Speaking of Noh play, there are quite a few numbers associated with the tales during the Kamakura Period (1185-1333). One of them that comes to my mind offhand is Hachinoki , or A Tree in a Pot. The story narrates like this: An itinerant priest was travelling somewhere in Tochigi Prefecture on the way from Nagano to Kamakura. As the sun set, snow began to fall thick. He dropped in a house and asked for an overnight stay. An old couple of the house did welcome him. But, they were too poor to treat him good. To warm up the room, the old man burned the trees in pots. The trees were plum, cherry and pine, all were precious to them. The priest asked his background. The old man said he used to be the lord of a manor in the area. Unfortunately, the manor was unduly confiscated because of the struggle among the local lords. He also referred to his allegiance to Kamakura that never changes and once the Shogunate summons local lords like him to Kamakura, he would be the first to show up. The old man believed the priest was so poor as to be mendicant. In reality, however, the priest was Tokiyori Hojo (1227-1263) in disguise, the Fifth Regent and the most powerful man in the country around that time. Tokiyori did not identify himself. As soon as he came back to Kamakura, he summoned all lords to come up to Kamakura immediately. The old loyal samurai in Tochigi rushed to Kamakura and reported to the Regent, the fastest of any as he pledged to the itinerant priest. To his much surprise, what he saw there was, however, the man he treated in his poor house in Tochigi. Tokiyori thanked him for his hospitality and gave back the lands near where he lived, all of which had the name of plum, cherry or pine.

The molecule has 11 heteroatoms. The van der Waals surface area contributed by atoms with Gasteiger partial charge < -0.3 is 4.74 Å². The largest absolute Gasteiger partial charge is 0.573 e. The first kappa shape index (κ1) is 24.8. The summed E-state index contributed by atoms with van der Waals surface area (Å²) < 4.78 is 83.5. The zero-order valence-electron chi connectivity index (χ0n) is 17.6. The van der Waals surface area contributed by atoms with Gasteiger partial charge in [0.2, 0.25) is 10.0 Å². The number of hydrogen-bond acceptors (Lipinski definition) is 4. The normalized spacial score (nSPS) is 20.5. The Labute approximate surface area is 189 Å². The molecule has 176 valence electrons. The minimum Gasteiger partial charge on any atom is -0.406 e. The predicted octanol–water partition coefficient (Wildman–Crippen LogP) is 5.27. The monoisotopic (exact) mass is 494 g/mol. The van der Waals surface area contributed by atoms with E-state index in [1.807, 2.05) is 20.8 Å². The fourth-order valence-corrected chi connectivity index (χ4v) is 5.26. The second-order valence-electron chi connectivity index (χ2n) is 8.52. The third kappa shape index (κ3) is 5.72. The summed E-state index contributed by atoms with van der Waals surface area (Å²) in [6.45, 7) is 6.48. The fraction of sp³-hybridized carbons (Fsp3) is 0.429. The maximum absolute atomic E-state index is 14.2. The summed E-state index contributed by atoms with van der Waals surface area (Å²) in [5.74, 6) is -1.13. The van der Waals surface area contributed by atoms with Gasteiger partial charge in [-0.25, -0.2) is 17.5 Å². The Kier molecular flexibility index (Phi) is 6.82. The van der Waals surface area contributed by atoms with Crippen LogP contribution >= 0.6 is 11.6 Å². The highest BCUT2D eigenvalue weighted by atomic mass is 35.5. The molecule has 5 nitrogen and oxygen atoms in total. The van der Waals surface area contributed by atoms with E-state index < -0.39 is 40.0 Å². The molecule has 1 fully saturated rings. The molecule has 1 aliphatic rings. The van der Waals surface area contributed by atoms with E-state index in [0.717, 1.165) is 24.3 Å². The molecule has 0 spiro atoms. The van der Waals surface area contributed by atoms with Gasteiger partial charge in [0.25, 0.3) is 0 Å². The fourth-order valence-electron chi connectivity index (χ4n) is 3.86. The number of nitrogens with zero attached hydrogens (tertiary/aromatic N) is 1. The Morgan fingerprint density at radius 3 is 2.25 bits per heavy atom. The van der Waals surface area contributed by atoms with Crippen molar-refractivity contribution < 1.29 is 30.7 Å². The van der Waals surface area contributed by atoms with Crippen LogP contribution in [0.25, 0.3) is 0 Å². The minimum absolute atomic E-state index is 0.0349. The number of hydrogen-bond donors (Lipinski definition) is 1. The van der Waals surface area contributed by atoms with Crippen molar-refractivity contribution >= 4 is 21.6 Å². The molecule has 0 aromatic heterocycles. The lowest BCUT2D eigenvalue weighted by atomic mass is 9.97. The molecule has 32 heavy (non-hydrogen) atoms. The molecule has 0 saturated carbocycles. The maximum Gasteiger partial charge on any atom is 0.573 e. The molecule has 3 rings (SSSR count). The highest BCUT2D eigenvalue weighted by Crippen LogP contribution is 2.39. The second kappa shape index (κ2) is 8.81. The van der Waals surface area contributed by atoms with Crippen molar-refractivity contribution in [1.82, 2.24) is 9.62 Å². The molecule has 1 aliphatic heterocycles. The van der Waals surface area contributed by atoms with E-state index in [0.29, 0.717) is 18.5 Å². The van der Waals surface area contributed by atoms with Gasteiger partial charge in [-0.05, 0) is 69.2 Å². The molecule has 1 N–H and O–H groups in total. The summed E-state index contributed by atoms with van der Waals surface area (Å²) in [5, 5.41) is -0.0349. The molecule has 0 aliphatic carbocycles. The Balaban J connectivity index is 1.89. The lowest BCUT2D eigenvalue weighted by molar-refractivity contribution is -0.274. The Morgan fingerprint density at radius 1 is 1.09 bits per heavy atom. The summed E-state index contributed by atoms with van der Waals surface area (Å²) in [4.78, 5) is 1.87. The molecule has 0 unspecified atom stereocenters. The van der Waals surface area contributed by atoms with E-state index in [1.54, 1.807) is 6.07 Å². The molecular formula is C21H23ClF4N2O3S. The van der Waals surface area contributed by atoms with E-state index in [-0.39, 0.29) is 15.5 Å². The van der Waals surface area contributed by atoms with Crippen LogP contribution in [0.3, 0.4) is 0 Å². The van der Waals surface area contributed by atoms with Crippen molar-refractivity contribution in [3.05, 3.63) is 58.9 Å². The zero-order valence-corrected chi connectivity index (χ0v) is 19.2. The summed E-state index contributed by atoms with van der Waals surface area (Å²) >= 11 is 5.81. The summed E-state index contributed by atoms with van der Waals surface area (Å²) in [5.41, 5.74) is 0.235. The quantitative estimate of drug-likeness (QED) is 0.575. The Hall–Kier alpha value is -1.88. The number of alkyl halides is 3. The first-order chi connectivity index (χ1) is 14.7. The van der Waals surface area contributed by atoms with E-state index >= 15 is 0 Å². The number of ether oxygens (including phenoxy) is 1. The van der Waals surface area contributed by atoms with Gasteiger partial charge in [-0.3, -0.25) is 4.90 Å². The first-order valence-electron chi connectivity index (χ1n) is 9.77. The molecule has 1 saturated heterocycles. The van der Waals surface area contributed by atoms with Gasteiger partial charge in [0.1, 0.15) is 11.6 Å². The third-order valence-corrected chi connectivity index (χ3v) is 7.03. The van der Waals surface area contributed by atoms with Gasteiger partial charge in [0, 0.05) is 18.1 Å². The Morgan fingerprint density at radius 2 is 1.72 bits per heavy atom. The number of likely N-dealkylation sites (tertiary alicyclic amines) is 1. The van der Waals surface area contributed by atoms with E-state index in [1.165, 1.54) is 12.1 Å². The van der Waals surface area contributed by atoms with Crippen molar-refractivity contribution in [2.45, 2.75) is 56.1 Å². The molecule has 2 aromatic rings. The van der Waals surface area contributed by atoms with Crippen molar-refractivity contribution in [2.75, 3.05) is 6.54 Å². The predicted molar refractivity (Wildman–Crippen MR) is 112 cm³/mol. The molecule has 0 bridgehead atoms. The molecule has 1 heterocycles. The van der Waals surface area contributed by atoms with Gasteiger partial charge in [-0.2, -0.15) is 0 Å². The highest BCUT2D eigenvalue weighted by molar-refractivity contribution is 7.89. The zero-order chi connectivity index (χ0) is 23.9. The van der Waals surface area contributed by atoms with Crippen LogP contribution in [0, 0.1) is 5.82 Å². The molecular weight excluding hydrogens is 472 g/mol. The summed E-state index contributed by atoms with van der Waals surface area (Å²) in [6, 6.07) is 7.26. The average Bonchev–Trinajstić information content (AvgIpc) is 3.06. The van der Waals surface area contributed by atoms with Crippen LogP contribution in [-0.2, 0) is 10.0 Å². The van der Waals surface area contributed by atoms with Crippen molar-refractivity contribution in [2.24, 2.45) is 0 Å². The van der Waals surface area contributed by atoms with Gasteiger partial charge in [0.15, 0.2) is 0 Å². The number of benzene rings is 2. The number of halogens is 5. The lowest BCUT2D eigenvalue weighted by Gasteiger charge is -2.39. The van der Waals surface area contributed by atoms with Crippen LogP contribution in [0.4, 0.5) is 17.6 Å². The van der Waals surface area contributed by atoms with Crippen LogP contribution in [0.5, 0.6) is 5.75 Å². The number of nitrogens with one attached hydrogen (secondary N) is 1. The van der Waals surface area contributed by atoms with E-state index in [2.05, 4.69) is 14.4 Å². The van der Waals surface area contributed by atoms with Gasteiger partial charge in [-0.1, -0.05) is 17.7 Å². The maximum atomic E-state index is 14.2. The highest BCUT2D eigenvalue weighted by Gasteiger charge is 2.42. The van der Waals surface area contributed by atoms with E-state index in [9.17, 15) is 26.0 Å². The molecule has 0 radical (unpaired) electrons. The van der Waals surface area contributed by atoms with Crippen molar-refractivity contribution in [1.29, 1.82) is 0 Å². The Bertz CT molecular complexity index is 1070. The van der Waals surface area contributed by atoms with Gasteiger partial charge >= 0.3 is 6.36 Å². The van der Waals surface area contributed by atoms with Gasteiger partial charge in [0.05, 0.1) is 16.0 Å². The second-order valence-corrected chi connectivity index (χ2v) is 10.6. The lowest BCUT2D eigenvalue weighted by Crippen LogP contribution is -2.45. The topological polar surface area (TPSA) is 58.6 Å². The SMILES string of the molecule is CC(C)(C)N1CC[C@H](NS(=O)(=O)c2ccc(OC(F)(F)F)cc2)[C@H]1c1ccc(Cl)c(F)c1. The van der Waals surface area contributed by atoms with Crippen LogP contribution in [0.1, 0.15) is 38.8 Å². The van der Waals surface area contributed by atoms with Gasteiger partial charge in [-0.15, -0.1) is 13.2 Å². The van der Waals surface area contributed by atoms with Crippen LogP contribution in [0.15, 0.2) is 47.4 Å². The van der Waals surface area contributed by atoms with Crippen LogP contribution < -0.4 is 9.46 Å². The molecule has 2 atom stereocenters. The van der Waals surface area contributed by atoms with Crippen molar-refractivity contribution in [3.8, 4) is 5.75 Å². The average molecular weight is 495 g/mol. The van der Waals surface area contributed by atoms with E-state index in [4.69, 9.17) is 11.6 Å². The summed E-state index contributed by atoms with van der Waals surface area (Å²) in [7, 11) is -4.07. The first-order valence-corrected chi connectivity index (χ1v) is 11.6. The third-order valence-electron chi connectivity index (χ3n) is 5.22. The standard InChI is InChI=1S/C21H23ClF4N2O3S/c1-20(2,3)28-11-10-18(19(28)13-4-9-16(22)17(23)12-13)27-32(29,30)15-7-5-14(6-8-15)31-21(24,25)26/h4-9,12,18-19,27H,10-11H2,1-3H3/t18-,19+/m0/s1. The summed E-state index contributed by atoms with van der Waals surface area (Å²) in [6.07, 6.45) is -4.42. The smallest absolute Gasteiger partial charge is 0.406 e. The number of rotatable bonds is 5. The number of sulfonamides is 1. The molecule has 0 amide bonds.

A woodblock print of Hachinoki , female version of Noh play on view at MFA.